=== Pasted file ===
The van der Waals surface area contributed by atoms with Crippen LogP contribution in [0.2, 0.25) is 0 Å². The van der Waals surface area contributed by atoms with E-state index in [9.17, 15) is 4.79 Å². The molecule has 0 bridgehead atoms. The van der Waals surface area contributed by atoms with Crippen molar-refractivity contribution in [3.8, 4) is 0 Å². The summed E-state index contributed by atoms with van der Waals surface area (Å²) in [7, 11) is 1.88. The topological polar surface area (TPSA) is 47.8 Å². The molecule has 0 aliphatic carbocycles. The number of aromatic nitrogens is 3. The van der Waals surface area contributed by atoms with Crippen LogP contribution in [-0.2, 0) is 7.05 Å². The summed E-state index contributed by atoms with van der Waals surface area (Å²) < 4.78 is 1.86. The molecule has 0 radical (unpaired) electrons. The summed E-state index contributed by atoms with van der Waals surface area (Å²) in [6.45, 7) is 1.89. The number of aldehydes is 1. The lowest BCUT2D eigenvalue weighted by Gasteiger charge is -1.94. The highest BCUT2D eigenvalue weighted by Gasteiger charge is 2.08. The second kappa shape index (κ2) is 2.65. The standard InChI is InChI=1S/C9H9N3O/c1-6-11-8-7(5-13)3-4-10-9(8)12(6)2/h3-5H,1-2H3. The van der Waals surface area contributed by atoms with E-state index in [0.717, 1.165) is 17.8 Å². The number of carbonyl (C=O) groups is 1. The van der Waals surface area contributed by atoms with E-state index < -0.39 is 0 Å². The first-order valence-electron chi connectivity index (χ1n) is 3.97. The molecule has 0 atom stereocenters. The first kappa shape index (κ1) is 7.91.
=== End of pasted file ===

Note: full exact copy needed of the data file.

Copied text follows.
The van der Waals surface area contributed by atoms with Crippen LogP contribution in [0.2, 0.25) is 0 Å². The van der Waals surface area contributed by atoms with E-state index in [9.17, 15) is 4.79 Å². The molecule has 0 bridgehead atoms. The van der Waals surface area contributed by atoms with Crippen molar-refractivity contribution in [3.8, 4) is 0 Å². The summed E-state index contributed by atoms with van der Waals surface area (Å²) in [7, 11) is 1.88. The topological polar surface area (TPSA) is 47.8 Å². The molecule has 0 aliphatic carbocycles. The number of aromatic nitrogens is 3. The van der Waals surface area contributed by atoms with Crippen LogP contribution in [-0.2, 0) is 7.05 Å². The summed E-state index contributed by atoms with van der Waals surface area (Å²) < 4.78 is 1.86. The molecule has 0 radical (unpaired) electrons. The summed E-state index contributed by atoms with van der Waals surface area (Å²) in [6.45, 7) is 1.89. The number of aldehydes is 1. The lowest BCUT2D eigenvalue weighted by Gasteiger charge is -1.94. The highest BCUT2D eigenvalue weighted by Gasteiger charge is 2.08. The second kappa shape index (κ2) is 2.65. The standard InChI is InChI=1S/C9H9N3O/c1-6-11-8-7(5-13)3-4-10-9(8)12(6)2/h3-5H,1-2H3. The van der Waals surface area contributed by atoms with E-state index in [0.717, 1.165) is 17.8 Å². The number of carbonyl (C=O) groups is 1. The van der Waals surface area contributed by atoms with E-state index < -0.39 is 0 Å². The first-order valence-electron chi connectivity index (χ1n) is 3.97. The molecule has 0 atom stereocenters. The first kappa shape index (κ1) is 7.91.